It’s been a long time since econ 101, but taxes aren’t actually on people (according to economists). They’re on the three categories of economic input: land (natural resources), labour, and capital. Corporate taxes are taxes on the latter, primarily, and, to the extent that individuals earn returns on capital, most systems treat that income differently than wages. Most economists argue that taxes on capital should be lower than taxes on the other two inputs because 1) capital is more mobile than land or labour and is likely to go somewhere else 2) in our modern economy, so much of our productivity comes from heavy investments of capital — we want to encourage productivity and so should not discourage its accumulation. Interestingly, even fairly socialist countries like Sweden in the 1960s and 1970s observed this differentiation — they taxed returns on capital and corporate income at much lower rates than personal income. Canada and the US tax returns on capital at much lower rates than wages.

    This seems to be an efficient situation, but I’m not sure how to evaulate it morally — expressing a preferential option for the poor would seem to suggest taxing capital heavily and labour relatively lightly, all else being equal.

  3. Jim Says:

    I’m also a fan of the flat tax, but of the form that sets a fairly high minimum for when you start paying taxes on income (the poverty line, usually), takes a constant percentage of income after that, and treats all personal income sources the same. This seems to me to include both what most people on the left want from taxes (the poor not paying them and those that earn more paying proportionately more) and those on the right (a simple tax system that doesn’t create incentives for people to act in ways other than what the market suggests). The political problem with implementing it is that politicans of all stripes have found creating loopholes in the tax system a very efficient way to curry favour with specific groups–those whose kids take music lessons or play organized sports, to take two recent examples.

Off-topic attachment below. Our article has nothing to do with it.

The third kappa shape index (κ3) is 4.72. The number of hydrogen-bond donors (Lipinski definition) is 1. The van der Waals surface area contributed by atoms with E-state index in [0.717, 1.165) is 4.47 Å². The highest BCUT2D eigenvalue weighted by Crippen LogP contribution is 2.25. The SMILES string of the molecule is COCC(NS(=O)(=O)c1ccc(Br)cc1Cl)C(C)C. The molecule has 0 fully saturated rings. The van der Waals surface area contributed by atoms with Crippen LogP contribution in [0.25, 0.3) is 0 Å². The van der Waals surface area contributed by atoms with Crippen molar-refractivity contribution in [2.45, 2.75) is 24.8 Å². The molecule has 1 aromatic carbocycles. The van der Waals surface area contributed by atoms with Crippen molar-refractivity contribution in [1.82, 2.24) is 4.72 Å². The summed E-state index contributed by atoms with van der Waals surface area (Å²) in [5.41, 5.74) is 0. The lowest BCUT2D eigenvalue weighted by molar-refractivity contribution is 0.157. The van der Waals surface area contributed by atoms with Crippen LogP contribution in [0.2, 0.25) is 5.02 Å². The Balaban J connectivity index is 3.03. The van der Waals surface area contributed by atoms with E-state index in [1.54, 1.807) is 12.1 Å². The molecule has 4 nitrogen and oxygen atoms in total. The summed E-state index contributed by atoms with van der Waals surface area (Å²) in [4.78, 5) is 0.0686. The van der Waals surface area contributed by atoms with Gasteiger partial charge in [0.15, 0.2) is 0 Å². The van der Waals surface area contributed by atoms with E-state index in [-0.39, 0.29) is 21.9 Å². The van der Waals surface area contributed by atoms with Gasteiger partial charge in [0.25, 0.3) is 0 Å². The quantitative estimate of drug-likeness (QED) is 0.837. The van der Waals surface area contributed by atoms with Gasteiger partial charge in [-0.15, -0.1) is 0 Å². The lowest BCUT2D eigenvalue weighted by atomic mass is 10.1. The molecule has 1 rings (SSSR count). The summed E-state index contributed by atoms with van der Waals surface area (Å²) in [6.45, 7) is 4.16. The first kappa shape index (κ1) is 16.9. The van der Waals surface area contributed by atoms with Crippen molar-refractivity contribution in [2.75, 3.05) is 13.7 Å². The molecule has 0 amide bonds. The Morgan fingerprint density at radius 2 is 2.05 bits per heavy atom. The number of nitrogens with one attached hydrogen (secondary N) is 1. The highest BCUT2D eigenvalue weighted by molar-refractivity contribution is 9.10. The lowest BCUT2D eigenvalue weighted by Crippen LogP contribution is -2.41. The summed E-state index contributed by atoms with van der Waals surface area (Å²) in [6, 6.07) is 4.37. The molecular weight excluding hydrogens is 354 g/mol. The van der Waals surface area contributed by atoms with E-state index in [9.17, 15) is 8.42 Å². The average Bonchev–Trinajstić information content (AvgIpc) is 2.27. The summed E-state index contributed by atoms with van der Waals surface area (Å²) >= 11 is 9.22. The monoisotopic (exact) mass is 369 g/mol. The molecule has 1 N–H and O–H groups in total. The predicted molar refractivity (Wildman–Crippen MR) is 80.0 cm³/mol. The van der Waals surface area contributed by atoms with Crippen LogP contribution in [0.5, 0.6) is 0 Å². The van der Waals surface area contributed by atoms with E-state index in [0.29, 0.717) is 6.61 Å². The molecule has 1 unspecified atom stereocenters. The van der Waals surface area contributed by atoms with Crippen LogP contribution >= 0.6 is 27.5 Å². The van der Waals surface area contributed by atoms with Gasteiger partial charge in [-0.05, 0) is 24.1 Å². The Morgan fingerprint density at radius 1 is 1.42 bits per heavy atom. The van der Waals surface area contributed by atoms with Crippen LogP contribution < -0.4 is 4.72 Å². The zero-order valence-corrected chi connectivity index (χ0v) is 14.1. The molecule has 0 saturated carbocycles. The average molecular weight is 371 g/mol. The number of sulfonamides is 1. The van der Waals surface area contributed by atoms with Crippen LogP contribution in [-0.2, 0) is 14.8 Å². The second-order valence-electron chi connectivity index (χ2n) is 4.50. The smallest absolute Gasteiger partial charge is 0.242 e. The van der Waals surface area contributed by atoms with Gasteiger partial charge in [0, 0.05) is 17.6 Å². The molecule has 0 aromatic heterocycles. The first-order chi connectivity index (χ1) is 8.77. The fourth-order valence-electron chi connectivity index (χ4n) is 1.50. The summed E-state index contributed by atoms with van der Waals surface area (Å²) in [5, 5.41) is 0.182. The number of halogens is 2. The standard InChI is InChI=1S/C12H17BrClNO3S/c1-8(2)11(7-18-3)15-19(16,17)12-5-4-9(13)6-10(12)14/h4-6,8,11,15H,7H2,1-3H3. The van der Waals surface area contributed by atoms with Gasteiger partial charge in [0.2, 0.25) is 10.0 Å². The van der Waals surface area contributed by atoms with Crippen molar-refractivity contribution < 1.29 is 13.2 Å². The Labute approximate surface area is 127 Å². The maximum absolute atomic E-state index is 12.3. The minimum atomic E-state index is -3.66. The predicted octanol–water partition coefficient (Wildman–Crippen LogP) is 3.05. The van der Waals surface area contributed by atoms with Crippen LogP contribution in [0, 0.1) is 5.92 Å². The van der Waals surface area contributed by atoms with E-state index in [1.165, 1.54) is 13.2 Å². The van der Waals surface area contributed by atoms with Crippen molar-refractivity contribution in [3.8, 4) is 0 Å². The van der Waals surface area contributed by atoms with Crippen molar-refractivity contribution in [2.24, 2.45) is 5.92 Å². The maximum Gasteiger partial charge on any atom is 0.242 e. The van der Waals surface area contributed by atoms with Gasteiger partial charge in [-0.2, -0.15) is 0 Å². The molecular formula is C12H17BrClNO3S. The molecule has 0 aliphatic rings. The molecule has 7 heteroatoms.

4. cburrell Says:

    That’s interesting, Jim. I didn’t know about the theory of taxing labour, capital, and property. I suppose governments tax wealth, and wealth does not necessarily come from working a job; it could just as well come from owning property or things. I’ll have to think about it. It still doesn’t clarify for me why corporations get taxed, though, on top of the taxes on the people who are incorporated. Unless it is simply because, in our legal system, corporations can own property, etc. Maybe it makes sense.

    Your sketch for a simpler tax code sounds good to me. I really hate the idea of progressive taxation, though I can certainly see the sense of tax exemptions for the poor. I suppose a crafty tax man could catch me in a contradiction: he could argue that the ‘flat tax’ rate is really 80% (or whatever) for everyone, but those in the middle class and below get exemptions to pay lower rates. The result only looks like progressive taxation. But that would just be mean.

  5. jhbowden Says:

    We know that those with lower incomes, compared to higher incomes, usually devote a larger percentage of their earnings to spending rather than investment. This implies that in terms of “fairness,” corporate taxes are regressive, since they are ultimately paid by the consumer through the price of goods and services. The higher prices per unit caused by the tax, ceteris paribus, encourage capital flight to more competitive environments, which isn’t good for workers, since, as Jim mentioned above, labor is not as mobile as capital.

    • cburrell Says:

      Yes, that makes some sense to me. The argument that is always raised in Canada when someone (usually our left-wing New Democratic Party) proposes raising corporate taxes is that doing so would encourage companies to pack up and move to greener pastures. So I am familiar with that line of thought. But I hadn’t before considered the first point you make. Thanks.